Share Email Print
cover

Proceedings Paper

Measurement of visual performance through scattering visors and aerospace transparencies
Format Member Price Non-Member Price
PDF $14.40 $18.00
cover GOOD NEWS! Your organization subscribes to the SPIE Digital Library. You may be able to download this paper for free. Check Access

Paper Abstract

Light scattered from helmet visors and aerospace transparencies is known to reduce visual performance. One popular measurement technique, maintained by the American Society for Testing and Materials, is ASTM D 1003. It is a standard procedure used to measure haze inherent in transparent materials, which is defined as the percent of the total transmitted light that is scattered. However, research has shown that visual acuity measured through several different types of helmet visors does not correlate well with visor haze. This is most likely due to the fact that the amount of light scattered from a transparent material depends heavily on the light illuminating the transparency and on the viewing geometry, behavior that ASTM D 1003 does not characterized. Scattered light causes transparent parts to appear luminescent and imparts a veiling luminance when superimposed over a target, reducing target contrast and inducing a visual performance loss. This paper describes an experiment in which threshold target background luminance, the luminance at which a target was barely visible, was measured for a number of observers viewing a Landolt C target through several levels of veiling luminance. Threshold luminance was examined for predictable behavior with respect to veiling luminance.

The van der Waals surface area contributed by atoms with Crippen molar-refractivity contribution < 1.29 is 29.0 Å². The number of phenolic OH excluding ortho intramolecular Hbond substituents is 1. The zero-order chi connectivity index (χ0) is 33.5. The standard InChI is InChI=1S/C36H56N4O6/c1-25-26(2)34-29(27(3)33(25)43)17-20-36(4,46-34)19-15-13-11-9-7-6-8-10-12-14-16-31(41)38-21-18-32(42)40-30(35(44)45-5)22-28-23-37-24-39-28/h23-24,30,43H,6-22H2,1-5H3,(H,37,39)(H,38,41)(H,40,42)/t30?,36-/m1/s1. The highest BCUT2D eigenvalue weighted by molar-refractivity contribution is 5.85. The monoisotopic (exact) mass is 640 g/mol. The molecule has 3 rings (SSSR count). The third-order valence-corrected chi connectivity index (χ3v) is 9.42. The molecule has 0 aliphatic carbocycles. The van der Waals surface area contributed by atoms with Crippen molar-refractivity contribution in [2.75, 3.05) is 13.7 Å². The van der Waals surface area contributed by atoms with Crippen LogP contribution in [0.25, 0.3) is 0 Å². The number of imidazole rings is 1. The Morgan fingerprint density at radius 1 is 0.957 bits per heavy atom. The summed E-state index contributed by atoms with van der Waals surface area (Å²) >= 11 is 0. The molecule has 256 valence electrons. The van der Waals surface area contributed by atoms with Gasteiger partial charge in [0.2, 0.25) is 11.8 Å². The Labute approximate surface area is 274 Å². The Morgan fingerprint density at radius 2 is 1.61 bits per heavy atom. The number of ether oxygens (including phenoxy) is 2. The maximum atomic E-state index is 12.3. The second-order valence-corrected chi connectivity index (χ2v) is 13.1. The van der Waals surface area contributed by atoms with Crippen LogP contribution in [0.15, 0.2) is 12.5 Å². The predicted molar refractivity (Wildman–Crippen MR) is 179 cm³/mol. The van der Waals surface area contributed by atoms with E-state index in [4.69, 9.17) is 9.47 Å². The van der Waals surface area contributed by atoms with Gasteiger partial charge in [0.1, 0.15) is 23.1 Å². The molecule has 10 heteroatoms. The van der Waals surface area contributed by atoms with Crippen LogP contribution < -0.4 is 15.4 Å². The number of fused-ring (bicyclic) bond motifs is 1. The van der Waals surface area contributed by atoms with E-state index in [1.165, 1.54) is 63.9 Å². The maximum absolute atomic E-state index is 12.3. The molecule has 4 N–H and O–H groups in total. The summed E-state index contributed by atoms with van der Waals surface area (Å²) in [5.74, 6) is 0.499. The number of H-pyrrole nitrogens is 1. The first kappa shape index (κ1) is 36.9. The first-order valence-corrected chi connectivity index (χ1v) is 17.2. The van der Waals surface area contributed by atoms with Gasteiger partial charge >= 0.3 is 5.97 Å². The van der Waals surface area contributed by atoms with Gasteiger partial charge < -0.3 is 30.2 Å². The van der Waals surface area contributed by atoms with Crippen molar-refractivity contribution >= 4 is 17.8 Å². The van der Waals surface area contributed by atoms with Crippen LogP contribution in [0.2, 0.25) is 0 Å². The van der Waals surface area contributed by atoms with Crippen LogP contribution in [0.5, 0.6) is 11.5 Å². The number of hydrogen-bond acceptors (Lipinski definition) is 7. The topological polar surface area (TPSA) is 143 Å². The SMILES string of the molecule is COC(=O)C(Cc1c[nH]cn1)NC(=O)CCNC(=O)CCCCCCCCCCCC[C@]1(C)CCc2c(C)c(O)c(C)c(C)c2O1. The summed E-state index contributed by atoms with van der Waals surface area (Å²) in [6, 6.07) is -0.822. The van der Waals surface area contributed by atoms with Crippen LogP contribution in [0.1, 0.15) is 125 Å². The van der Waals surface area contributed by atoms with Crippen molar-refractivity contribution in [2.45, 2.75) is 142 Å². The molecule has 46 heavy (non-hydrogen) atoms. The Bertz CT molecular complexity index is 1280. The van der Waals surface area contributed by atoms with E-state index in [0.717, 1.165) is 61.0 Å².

Paper Details

Date Published: 22 August 2001
PDF: 10 pages
Proc. SPIE 4361, Helmet- and Head-Mounted Displays VI, (22 August 2001); doi: 10.1117/12.437994
Show Author Affiliations
Peter L. Marasco, Air Force Research Lab. (United States)
H. Lee Task, Air Force Research Lab. (United States)


Published in SPIE Proceedings Vol. 4361:
Helmet- and Head-Mounted Displays VI
Ronald J. Lewandowski; Loran A. Haworth; Henry J. Girolamo; Clarence E. Rash, Editor(s)

© SPIE. Terms of Use
Back to Top